Billy Bragg follows in a long line of singer-songwriters – Bob Dylan, Elvis Costello, Ewan MacColl and (of course) Woody Guthrie to name but four – whose work has been inspired by the tensions and overlaps between the personal and the political. Nothing sums this up better than the fact that, while he is perhaps most commonly viewed as the combative socialist who doggedly opposed the Conservatives throughout the ’80s and ’90s, his most famous lyric remains “I don’t want to change the world, I’m not looking for a new England – I’m just looking for another girl.” It was with a wry humour, then, that he named his previous 2008 studio album Mr Love & Justice.
For all of this duality, however, 2013 seems to demand a polemical response from one of our most famous political artists. The United Kingdom’s current coalition government is its most divisive since Thatcher, dismantling various aspects of the post-war consensus in a manner which even the Iron Lady would have baulked at. This austerity agenda has led to mass protests, strikes, riots and new movements such as Occupy and UK Uncut. Since the financial collapse of 2008, in fact, the sparks of protest and social change have exploded around the globe. It offers fertile ground for Bragg, who once observed that “all the great political music was made at the height of political confrontations” – not least since his 2010 endorsement of the Liberal Democrats ended in bitter disappointment.
What does the Bard of Barking have to say, then, on his first album released in austerity UK? Well… not much, politically at least. Rather unexpectedly, Tooth & Nail is overwhelmingly focused on Bragg’s inner life. Musically it’s largely a continuation of the Americana of Mermaid Avenue, his collaboration with Wilco where they wrote new songs using unheard Guthrie lyrics. Indeed, Bragg adopts an American accent for most of this, underlining a feeling of detachment from the domestic concerns of his homeland. (it comes as no surprise that the album was recorded at the California house of cult artist and producer Joe Henry.)
Certainly it’s notable that the two most explicitly political songs on the album are old ones: I Ain’t Got No Home is a cover of a 1940 Guthrie song which is eerily (if depressingly) appropriate for today with its musings about how the “rich man took my home and drove me from my door” and mention of “the banker’s store”; There Will Be A Reckoning, meanwhile, is lifted from Bragg’s 2010 semi-musical Pressure Drop and is easily the most strident song here, aiming its ire at “the peddlers of hate” and “the politicians who left us to this fate”.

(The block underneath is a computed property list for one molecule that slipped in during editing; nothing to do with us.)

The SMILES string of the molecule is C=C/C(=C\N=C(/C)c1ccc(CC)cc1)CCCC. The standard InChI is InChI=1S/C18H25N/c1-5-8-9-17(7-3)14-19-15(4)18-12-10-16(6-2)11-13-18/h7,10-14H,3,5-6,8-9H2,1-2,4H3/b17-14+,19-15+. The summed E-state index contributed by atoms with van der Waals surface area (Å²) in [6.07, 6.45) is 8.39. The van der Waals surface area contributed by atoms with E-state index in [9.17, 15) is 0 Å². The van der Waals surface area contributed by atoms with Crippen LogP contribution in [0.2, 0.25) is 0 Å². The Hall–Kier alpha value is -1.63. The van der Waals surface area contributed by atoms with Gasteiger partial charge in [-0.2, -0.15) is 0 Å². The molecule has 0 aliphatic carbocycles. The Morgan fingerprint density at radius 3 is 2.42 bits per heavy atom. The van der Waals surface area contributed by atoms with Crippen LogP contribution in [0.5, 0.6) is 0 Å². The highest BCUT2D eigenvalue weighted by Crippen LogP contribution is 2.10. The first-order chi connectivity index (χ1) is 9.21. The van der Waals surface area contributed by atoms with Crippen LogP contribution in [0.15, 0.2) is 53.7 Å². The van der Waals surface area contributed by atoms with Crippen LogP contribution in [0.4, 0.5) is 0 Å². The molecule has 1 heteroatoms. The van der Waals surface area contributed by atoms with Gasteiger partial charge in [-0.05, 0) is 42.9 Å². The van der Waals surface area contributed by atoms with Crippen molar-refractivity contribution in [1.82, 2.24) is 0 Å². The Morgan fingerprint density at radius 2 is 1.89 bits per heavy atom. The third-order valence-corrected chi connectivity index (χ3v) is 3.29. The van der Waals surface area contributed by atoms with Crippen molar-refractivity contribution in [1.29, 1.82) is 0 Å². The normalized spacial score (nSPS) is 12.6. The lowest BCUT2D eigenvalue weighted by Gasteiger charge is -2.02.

On the whole, however, Tooth & Nail feels like a weary retreat from the political. The opening January Song climaxes with the line “this is how the end begins” but the gentle and sparse backing makes this sound more like an exhausted sigh than a furious warning. No One Knows Nothing Any More finds Bragg pleading for us to “break it down and start again” and wondering “what if our ancestors had stayed up in the trees?” This ennui is made explicit in the tender Goodbye, Goodbye where he sings “the bells have all been rung, the songs have all been sung” as he bids farewell to “all of my friends”.
In this context a sweetly romantic song like Handyman Blues, a quotidian tale where Bragg contrasts his impractical DIY skills with his talent for poetry, can’t help but take on the sense of someone withdrawing from the world and finding solace in his personal life. This is furthered on perhaps the album’s most compelling song, the gorgeously lilting Your Name On My Tongue, where the name of Bragg’s object of affection is “hanging like surrender” in his mouth. This intimate love is made general on Do Unto Others, a simple and amiable ode to how the proverb of the title remains the “greatest commandment of all”. Yet even this is undercut by the observation that there are “too many people looking after number one”. The album’s one pure moment of optimism comes at its close in the form of another song lifted from Pressure Drop, Tomorrow’s Going To Be A Better Day. It’s a declaration that better days will come, complete with carefree whistling, yet it seems lackadaisical after the listlessness which so dominates the preceding songs.
Tooth & Nail is, then, a curious album. While only touching on political concerns in an overwhelmingly general sense, its mood and tone seem almost individualistic and anti-political. It features some undeniably strong songs but is lacking a vitality which would make it a convincing listen. Nonetheless, it’s fascinating in its own way – Bragg has previously spoken of the “melancholy mood” of the British people in the face of austerity and, if he was aiming to capture that, he goes some way to succeeding here.